or just a schmooshy-mooshy love card...
using Distress Inks and stain).
Do you love challenges?
It's been ages since I've played along with one, so...
Lilly Pad Cards has a colour challenge going:
(until Thursday March 15th)
with one of my very favourite companies as the sponsor:
Definitely different colours than I'm used to
(since they're not turquoise) ;-)
but such a good challenge & such a soft combo.
Though I did add a little touch of blue like some
of the sample cards from their design team.
(The tag is made using: a metal rimmed tag with the paper removed;
A piece of printable acetate cut & glued onto the metal rim; a rub-on from the Cosmo Cricket Ever After line; and teensy little flowers left from a Fiskars edge punch that I pierced holes in and glued on with clear lacquer).
(Distress Ink heat emboss resist
blended with white Picket Fence stain)
I'm still learning how to work with Distress Inks &
I realized that (so far) I don't really use them very much.
It's the blending that throws me a little, so I was excited when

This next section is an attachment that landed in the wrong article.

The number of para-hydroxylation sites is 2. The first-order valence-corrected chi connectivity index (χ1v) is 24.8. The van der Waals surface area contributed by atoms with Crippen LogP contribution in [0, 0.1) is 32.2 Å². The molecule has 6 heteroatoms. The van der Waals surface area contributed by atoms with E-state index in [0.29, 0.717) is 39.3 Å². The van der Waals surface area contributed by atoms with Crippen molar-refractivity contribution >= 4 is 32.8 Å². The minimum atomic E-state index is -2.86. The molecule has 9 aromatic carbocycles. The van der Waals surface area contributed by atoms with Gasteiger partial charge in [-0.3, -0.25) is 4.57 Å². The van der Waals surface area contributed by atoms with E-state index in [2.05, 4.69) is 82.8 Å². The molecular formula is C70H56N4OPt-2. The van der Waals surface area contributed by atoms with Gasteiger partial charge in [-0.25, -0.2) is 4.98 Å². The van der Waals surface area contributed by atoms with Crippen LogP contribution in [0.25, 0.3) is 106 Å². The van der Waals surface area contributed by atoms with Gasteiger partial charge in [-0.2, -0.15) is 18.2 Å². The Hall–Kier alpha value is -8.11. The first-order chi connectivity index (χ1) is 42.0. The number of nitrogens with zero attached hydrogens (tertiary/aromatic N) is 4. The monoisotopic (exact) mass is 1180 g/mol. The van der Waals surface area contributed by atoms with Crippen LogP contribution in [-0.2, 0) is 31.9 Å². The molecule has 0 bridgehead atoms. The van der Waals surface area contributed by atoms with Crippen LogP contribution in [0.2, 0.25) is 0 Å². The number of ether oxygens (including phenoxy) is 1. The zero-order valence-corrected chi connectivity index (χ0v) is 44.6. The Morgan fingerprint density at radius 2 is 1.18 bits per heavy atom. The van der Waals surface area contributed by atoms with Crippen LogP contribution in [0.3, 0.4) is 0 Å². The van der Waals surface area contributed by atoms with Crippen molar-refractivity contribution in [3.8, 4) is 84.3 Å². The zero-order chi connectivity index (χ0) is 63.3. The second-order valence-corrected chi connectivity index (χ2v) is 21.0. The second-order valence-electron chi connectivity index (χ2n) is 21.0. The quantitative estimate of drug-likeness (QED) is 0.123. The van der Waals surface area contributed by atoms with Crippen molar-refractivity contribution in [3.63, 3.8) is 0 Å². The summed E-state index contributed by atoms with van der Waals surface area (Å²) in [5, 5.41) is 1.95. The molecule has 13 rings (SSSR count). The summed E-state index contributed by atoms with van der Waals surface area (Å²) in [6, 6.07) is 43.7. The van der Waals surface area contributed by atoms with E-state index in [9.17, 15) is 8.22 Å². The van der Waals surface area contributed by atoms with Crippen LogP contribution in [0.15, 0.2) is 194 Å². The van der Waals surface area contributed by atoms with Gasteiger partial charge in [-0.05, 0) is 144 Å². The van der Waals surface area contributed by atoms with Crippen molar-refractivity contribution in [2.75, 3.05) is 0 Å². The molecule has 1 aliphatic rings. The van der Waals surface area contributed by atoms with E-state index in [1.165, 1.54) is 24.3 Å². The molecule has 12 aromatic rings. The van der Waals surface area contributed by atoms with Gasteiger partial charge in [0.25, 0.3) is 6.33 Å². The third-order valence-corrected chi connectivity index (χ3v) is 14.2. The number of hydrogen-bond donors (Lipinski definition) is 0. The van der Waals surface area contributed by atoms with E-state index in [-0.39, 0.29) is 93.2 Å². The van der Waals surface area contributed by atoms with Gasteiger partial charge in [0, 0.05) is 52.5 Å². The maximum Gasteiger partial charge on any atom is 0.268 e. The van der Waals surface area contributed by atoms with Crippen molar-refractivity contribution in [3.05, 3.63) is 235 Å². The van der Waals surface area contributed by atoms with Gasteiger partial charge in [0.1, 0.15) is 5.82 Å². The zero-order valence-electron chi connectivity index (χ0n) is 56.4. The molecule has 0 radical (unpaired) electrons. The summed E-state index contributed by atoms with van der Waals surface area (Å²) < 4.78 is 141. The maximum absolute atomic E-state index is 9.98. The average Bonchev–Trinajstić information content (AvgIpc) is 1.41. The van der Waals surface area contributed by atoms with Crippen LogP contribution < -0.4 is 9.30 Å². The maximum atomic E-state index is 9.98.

I tried the Picket Fence white distress stain over them &
it turned out to be an easy and fun way to blend Distress Inks quickly...
Step 1) Heat emboss in clear: Stamp in clear Versamark ink, sprinkle with clear embossing powder & heat set with a heat gun.
(Traditionally, the "emboss resist" technique is done on glossy cardstock, but I much prefer it on regular white cardstock.) I used Purple Onion Designs' background set Harlequin.
Step 2) Ink over the clear embossing with distress ink colours & let the ink dry a little.
For these diamonds, I used Antique Linen & Brushed Corduroy and Iced Spruce (the seasonal Christmas grey-blue which was an oh so thoughtful gift from the ultra lovely Lisa) as well as Brushed Corduroy & Victorian Velvet.
There's no need to worry about blending:
You can have inking that's nice and dark and messy,
since the next step will tone it down...
(just wipe the excess stain off of the clear heat embossing to remove any stain that is sitting on top of the glossy bits and won't dry).
If you don't have Distress Stain, you could use white paint or gesso watered down, but I find that the distress stain is nice since it doesn't warp the paper as much as more watery mediums might.
The stain can give you an interesting wood grain
or streaked texture:
And you can add more stain if you want it lighter, since it
becomes increasingly opaque as you layer it.
(rubber stamps used here...)
One of my favorite things about the P.O.D. Harlequin stamp
set is the blank diamond:
you can use it with any of your stamps. I used it
with an older P.O.D. calendar stamp that
still works despite the date because it gives the most unique texture:
And with my favourite script background
(it's from Purple Onion Designs too).